Guy Fawkes Day = Gunpowder Day
When : Always November 5th
Guy Fawkes Day and Gunpowder Day are one and the same. It commemorates the infamous Gunpowder Conspiracy of 1605 in England. It was led by, you guessed it, Guy Fawkes.
The Roots of Gunpowder Day or Guy Fawkes Day
In 1603, King James I took the throne in England. An avid Protestant, he began persecuting Catholics in the country. He forbid Catholics from practicing their religion ,and punished Catholics who did not convert to the Protestant church.
The Gunpowder Conspirators were a group of Catholics who sought to take action against the king. They plotted to blow up the British Houses of Parliament. They planned to do so, when the king and his supporters were in the buildings. Their plot was uncovered on November 5, 1605. Thirty six barrels of gunpowder were found in the basement of Parliament. Guy Fawkes, the leader of the conspiracy, was arrested and tortured until he confessed. He was arrested just as he was about to ignite the gunpowder.
How do people in England celebrate Gunpowder Day? They do so, with fireworks and bonfires.
Thought for the Day: Are we celebrating Guy Fawkes and his co-conspirators, for attempting to eliminate religious persecution? Or, are we celebrating the government's successful discovery of the plot, saving many lives? ...You make the call.
Origin of Guy Fawkes Day:
We know the origin of the cause for this special day. We do not know when this special day began to be celebrated. It likely began in the 1600s.
Note: This special day lends proof the the theory that notoriety results in recognition.
Guy Fawkes & the Gunpowder Plot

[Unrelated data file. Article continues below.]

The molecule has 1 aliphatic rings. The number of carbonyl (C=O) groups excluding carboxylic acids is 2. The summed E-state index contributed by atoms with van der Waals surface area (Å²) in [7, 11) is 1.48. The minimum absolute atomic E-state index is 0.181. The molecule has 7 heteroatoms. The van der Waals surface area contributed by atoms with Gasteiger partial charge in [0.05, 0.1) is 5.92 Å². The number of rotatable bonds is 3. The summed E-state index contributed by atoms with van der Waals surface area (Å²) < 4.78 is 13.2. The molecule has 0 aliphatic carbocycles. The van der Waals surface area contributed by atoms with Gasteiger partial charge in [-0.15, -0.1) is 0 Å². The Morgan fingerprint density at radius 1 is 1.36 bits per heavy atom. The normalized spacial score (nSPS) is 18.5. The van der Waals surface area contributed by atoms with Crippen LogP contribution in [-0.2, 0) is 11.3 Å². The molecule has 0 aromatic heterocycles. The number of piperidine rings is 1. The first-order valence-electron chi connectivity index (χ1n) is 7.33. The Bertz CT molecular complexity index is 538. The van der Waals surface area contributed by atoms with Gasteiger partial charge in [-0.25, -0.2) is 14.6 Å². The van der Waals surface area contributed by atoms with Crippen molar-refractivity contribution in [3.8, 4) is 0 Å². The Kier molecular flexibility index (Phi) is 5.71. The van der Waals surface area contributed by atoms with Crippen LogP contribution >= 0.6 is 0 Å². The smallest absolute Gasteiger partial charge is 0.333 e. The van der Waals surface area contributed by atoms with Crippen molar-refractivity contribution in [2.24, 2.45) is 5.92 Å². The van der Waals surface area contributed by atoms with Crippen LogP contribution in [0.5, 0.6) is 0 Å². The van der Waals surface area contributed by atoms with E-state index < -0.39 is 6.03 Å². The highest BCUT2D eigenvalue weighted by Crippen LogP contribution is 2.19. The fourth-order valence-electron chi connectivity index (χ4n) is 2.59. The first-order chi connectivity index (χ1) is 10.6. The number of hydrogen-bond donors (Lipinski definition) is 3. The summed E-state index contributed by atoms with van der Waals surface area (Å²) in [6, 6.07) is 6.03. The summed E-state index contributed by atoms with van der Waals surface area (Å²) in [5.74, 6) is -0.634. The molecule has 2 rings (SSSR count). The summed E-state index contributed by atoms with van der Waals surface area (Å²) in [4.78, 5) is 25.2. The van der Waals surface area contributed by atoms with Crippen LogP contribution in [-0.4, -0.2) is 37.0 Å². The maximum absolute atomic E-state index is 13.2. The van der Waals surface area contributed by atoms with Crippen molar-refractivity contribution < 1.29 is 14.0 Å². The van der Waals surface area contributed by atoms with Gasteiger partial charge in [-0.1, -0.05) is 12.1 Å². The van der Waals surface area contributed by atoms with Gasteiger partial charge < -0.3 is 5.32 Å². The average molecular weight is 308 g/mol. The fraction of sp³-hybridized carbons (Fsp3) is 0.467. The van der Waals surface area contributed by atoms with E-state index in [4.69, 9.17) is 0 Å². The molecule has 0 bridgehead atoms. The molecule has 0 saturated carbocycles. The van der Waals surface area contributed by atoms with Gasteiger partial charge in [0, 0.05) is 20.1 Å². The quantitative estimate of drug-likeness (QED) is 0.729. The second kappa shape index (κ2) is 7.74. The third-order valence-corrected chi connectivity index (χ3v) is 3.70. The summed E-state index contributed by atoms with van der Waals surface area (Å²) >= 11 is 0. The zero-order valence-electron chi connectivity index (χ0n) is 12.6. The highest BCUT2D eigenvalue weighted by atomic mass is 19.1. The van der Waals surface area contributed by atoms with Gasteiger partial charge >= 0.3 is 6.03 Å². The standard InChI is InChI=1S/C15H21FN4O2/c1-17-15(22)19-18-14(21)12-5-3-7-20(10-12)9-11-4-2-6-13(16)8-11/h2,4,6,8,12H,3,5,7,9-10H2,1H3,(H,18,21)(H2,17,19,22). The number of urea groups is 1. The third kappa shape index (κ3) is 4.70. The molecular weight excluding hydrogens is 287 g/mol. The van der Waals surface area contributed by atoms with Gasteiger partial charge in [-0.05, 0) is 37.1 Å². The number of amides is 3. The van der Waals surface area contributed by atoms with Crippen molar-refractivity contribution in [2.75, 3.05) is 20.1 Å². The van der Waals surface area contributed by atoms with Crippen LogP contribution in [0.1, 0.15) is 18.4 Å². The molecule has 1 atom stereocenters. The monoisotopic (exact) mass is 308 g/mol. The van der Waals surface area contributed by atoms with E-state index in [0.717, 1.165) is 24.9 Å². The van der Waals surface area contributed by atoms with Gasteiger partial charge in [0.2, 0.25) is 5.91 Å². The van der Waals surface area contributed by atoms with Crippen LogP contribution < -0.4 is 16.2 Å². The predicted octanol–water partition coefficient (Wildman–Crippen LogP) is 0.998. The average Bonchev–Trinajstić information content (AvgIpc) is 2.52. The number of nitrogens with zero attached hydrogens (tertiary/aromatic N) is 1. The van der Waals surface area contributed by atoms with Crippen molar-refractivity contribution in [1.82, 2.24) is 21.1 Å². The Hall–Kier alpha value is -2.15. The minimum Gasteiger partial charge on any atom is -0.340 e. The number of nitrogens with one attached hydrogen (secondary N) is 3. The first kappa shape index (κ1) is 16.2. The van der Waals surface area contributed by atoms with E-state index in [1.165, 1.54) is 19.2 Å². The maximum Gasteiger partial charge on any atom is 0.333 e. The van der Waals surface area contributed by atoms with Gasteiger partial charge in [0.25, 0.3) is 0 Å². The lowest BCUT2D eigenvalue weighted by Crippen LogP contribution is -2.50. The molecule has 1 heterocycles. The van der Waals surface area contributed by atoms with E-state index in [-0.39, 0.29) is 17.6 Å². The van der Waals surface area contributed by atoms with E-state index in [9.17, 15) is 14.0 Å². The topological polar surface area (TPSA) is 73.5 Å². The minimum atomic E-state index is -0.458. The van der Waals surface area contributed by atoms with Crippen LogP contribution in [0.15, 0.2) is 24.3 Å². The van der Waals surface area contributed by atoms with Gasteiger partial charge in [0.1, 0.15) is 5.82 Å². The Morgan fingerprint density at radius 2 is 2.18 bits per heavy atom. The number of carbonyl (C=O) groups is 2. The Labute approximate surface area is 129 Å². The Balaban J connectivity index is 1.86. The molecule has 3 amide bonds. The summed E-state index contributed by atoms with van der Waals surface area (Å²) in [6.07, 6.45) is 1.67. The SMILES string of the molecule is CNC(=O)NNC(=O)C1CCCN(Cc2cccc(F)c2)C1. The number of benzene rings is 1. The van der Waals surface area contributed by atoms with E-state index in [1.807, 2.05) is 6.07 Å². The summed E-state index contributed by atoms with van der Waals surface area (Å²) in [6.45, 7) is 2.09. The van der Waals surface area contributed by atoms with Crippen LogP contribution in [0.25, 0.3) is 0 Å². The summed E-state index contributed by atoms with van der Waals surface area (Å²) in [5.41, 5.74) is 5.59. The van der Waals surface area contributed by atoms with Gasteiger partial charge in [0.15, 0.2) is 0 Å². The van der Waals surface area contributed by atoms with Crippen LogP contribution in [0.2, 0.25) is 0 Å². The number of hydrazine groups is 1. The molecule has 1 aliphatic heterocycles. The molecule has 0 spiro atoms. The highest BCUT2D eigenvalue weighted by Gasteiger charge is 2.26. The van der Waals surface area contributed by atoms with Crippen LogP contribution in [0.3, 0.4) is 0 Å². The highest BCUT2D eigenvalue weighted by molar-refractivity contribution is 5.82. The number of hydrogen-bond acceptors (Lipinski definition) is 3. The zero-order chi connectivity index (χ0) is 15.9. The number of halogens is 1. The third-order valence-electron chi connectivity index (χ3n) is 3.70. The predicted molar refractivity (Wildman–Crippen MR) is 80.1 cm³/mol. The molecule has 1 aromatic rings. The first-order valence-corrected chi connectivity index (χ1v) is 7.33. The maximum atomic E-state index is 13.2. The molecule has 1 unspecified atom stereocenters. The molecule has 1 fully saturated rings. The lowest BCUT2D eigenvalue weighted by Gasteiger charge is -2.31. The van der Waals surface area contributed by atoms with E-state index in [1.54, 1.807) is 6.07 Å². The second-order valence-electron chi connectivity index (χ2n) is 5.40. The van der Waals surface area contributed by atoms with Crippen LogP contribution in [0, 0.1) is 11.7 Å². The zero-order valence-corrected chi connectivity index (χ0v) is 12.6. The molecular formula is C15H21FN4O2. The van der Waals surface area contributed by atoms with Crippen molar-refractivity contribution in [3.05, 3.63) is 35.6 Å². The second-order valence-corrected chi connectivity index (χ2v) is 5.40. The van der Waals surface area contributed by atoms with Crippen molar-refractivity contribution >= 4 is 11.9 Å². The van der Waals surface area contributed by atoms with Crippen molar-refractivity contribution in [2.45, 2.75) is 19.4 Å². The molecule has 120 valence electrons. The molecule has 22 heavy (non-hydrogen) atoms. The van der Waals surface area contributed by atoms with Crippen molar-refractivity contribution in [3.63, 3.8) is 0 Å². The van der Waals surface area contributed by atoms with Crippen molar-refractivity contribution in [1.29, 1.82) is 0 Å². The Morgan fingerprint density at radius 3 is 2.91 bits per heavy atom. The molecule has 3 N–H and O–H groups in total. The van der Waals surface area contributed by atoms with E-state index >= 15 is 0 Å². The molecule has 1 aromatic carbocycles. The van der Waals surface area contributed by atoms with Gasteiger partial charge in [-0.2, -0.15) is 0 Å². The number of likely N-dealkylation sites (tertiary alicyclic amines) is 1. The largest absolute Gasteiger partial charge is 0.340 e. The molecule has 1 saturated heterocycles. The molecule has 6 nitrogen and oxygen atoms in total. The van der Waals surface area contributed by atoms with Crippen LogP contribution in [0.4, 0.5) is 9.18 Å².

Remember Remember the Fifth of November Nursery Rhyme
This Day in History November 5th
Gunpowder Plot: Guy Fawkes is arrested. (1605)
Treaty of Fort Stanwix, the purpose of which is to adjust the boundary line between Indian lands and white settlements set forth in the Proclamation of 1763 in the Thirteen Colonies. (1768)
French-American forces under Colonel LaBalme are defeated by Miami Chief Little Turtle. (1780)
Nat Turner, American slave leader, is tried, convicted, and sentenced to death in Virginia. (1831)
American Civil War: Abraham Lincoln removes George B. McClellan as commander of the Union Army for the second and final time. (1862)
American Indian Wars: In Minnesota, 303 Dakota warriors are found guilty of rape and murder of whites and are sentenced to hang. 38 are ultimately executed and the others reprieved. (1862)
Women's suffrage in the United States: In defiance of the law, suffragist Susan B. Anthony votes for the first time, and is later fined $100. (1872)
George B. Selden is granted the first U.S. patent for an automobile. (1895)
Woodrow Wilson is elected to the presidency of the United States. (1912)
The Everett Massacre takes place in Everett, Washington as political differences lead to a shoot-out between the Industrial Workers of the World organizers and local police. (1916)
Secret agent Sidney Reilly, the first "super-spy" of the 20th century, is executed by the OGPU, the secret police of the Soviet Union. (1925)
Adolf Hitler holds a secret meeting and states his plans for acquiring "living space" for the German people. (1937)
Korean War: British and Australian forces from the 27th British Commonwealth Brigade successfully halted the advancing Chinese 117th Division during the Battle of Pakchon. (1950)
The Hither Green rail crash in the United Kingdom kills 49 people. Survivors include Robin Gibb of the Bee Gees. (1967)
Vietnam War: The United States Military Assistance Command in Vietnam reports the lowest weekly American soldier death toll in five years (24). (1970)
Saddam Hussein, former president of Iraq, and his co-defendants Barzan Ibrahim al-Tikriti and Awad Hamed al-Bandar are sentenced to death in the al-Dujail trial for the role in the massacre of the 148 Shi'a Muslims in 1982. (2006)
US Army Major Nidal Malik Hasan murders 13 and wounds 29 at Fort Hood, Texas in the deadliest mass shooting at a US military installation. (2009)